Let’s play a word association game. I will mention a word, and you quickly think of the first mental picture you get. Ready? PokerStars! If you held an account with the company in 2011, you no doubt get mental imagery which reminds you of your funds being frozen when the Department of Justice shut the poker giant down. If you are a PokerStars executive, you probably think of the word “NO!”. And if you’re a New Jersey online gaming regulator, you probably were reminded of the relentless efforts PokerStars has been making in that state to join the legal online gambling industry. In what has been a wild and unpredictable ride over the last three years, PokerStars has been up, down, and very close to being totally out of the US virtual gambling marketplace. Let’s take a look at the time-line which covers the efforts of the powerful poker provider to get a toe-hold in the legal online poker gambling industry emerging in the United States.
March, April And December Of 2011
What a hectic year 2011 was for one of the largest Internet poker providers in the world. That year started out good enough for the company, with Wynn Resorts in March reaching an agreement with PokerStars for future legal online poker operations. But the very next month, on April 15, Black Friday ushered in a new era in the American legal Internet gambling marketplace. After being indicted by the Department of Justice for several criminal and civil actions, the company had its player accounts frozen and virtual doors shut. But just 8 months later, in December of that year, the Department of Justice totally flip-flopped the mindset that led to the PokerStars shutdown. They said the Wire Act of 1961 should only apply to sports betting, and each state should be able to vote on its own online gambling destiny. Things are looking up, right?
Silver State Legislators Make Life Difficult For PokerStars In February Of 2013
Before the DOJ released its December 2011 opinion on the Federal Wire Act, Nevada passed online poker legislation. With the Justice Department flip-flopping soon thereafter, things looked great for online poker providers like PokerStars. It appeared that finally there would be at least one state which would allow the seasoned and experienced PokerStars poker product to reenter the legal online gambling industry in the US. But when the company applied for an interactive Internet gaming license with Nevada in February of 2013, more bad news arrived. An amendment was made to the 2011 online gambling bill which disallowed any firm or company from joining the online gambling industry in Nevada due to a “bad actor” clause. That clause stated that if a company had been charged or indicted for breaking US online gambling laws in the past, or even just associated with a company that did, then it could be kept out of the Nevada Internet gaming industry indefinitely.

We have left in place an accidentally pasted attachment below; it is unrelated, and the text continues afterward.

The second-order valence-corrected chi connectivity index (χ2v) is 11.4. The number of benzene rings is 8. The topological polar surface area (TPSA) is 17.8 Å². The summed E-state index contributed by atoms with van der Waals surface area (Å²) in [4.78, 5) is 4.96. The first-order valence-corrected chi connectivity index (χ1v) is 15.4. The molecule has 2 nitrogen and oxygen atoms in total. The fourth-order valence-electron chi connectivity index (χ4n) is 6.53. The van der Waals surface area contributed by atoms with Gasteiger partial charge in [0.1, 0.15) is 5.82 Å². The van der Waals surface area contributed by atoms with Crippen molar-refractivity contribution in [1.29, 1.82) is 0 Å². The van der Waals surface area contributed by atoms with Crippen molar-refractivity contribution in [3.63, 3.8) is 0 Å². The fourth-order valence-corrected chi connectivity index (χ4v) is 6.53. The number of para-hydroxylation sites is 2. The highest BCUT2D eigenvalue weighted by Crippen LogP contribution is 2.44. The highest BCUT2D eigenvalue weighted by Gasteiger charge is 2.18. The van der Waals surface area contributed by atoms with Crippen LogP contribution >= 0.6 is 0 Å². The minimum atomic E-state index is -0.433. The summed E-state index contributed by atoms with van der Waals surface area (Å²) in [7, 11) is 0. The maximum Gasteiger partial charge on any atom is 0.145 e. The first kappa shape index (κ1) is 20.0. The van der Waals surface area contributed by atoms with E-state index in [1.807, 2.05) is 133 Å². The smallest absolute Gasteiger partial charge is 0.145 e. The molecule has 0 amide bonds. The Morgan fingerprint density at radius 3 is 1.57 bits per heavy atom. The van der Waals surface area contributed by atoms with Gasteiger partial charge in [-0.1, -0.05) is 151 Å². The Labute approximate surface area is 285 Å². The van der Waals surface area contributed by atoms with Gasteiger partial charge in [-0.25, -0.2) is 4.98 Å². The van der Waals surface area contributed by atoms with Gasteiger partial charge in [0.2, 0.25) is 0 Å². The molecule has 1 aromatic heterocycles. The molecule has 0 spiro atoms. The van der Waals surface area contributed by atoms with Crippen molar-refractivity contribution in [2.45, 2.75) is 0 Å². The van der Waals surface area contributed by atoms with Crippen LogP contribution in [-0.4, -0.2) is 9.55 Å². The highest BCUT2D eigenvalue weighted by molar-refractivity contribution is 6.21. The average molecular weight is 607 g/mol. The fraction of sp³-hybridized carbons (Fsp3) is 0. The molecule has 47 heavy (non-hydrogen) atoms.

May 2013 – Delaware And New Jersey Say No Thank You As Well
Not to be dismayed, PokerStars applied with 13 other companies for a Delaware online gaming license in May of the same year. However, the skeletons in the Black Friday PokerStars closet were dragged out again and continued to give the company a bad reputation. On top of that, Delaware decided to offer casino gaming, as well as poker. PokerStars had never offered virtual casino options, so this put them at a distinct advantage when compared to other companies with Internet casino operating experience. For whatever reason, Delaware gaming legislators decided to pass on the embattled company. So that same month, PokerStars made its first effort to enter the New Jersey online gambling market. The company attempted to buy out the Atlantic Club casino. The move went terribly awry, with the casino basically stealing $10 million from PokerStars and creating more problems for the company in the future.
New Jersey 2.0 – PokerStars Tries Again In July Of 2013, Angling For California In 2014
Refusing to let the New Jersey legal gambling marketplace escape, PokerStars entered into an agreement with the NJ Resorts Casino. The partnership allowed them to apply for a license, and everything was actually looking pretty rosy for a while. However, the failed Atlantic Club partnership caused allegations by that casino which claimed that PokerStars co-founder Isai Scheinberg was involved in illegal gambling activities. This led the New Jersey Division of Gaming Enforcement (DGE) to suspend the PokerStars application once again. In early 2014, gaming giant Amaya purchased PokerStars, and it appears that the DGE is very close to approving the Amaya/PokerStars license for online gambling in that state. August of 2014 has also seen California as a possible destination for an online poker property for the former poker royalty that simply won’t take no for an answer in its efforts to re-enter the legal online gambling industry in the United States.